Over the ensuing six months, at the most vulnerable time of my entire life, I didn’t see the same health professional more than once. On one occasion in the early days, a midwife, her student, and the health visitor all arrived in my house at the same time and sat having a chat for twenty minutes. I felt bemused, uncomfortable and wondered whether it would be acceptable to tell them all to chuff off. I wish I had. Perhaps then they would have noticed that I was going a bit mental.

To be fair, I didn’t want to be ill – it just wasn’t something that happened to people like me. When I was leaving sixth form back in 1999, my A Level English teacher had told me that no matter what I did, he was sure I would be successful. This remains one of the nicest things anyone has ever said to me and I sure as hell was not going to let motherhood prove his confidence to be misplaced.

So, in total denial, I did what every new mum does and asked someone wiser, cleverer and more well-informed than I was.

Google obligingly spat out a slew of information and questionnaires about the signs of PND. I however, told myself that because I was having no trouble sleeping, and had no difficulty getting out of the house, I was not suffering from anything other than the understandable turmoil of adjusting to no longer being at the centre of my own world.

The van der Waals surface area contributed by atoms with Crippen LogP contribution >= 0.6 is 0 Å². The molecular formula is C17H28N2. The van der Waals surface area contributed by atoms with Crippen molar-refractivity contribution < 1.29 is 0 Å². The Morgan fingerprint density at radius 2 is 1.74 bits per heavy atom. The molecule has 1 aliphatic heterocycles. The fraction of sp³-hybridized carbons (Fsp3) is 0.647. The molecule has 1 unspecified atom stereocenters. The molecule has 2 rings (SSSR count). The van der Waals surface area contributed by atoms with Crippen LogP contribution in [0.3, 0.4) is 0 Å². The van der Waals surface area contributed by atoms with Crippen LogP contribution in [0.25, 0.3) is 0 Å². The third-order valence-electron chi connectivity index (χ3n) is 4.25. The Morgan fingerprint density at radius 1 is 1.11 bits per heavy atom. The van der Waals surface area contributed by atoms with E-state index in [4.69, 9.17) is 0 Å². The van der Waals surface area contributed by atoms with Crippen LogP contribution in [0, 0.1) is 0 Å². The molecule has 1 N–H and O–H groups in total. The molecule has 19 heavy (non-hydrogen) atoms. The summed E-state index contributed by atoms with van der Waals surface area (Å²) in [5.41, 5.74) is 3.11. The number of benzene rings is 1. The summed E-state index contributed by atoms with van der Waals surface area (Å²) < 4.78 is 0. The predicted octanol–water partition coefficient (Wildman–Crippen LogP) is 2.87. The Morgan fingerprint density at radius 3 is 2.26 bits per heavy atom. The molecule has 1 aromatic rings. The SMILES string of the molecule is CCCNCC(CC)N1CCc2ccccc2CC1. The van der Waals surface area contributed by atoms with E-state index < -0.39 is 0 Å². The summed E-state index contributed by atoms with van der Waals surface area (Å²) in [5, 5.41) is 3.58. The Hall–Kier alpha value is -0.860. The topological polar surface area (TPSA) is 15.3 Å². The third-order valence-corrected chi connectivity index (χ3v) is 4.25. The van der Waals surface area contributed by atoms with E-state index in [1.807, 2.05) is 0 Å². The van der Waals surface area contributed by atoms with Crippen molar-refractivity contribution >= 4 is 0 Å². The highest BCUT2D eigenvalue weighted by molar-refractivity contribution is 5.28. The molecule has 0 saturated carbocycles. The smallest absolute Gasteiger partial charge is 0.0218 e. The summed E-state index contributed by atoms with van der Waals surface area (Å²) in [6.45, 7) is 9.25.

My total exhaustion despite having a baby who, relatively speaking, was a champion sleeper, and my obsessive insistence on leaving the house because I despised my own company, should have been red flags. I had barely any appetite, and the almost constant sensation of someone squeezing my windpipe meant I couldn’t eat so I lost the baby weight with alarming speed. In stark contrast to the compliments that came rolling in about my body “snapping back” was the reality that all along my mind was in danger of just plain snapping.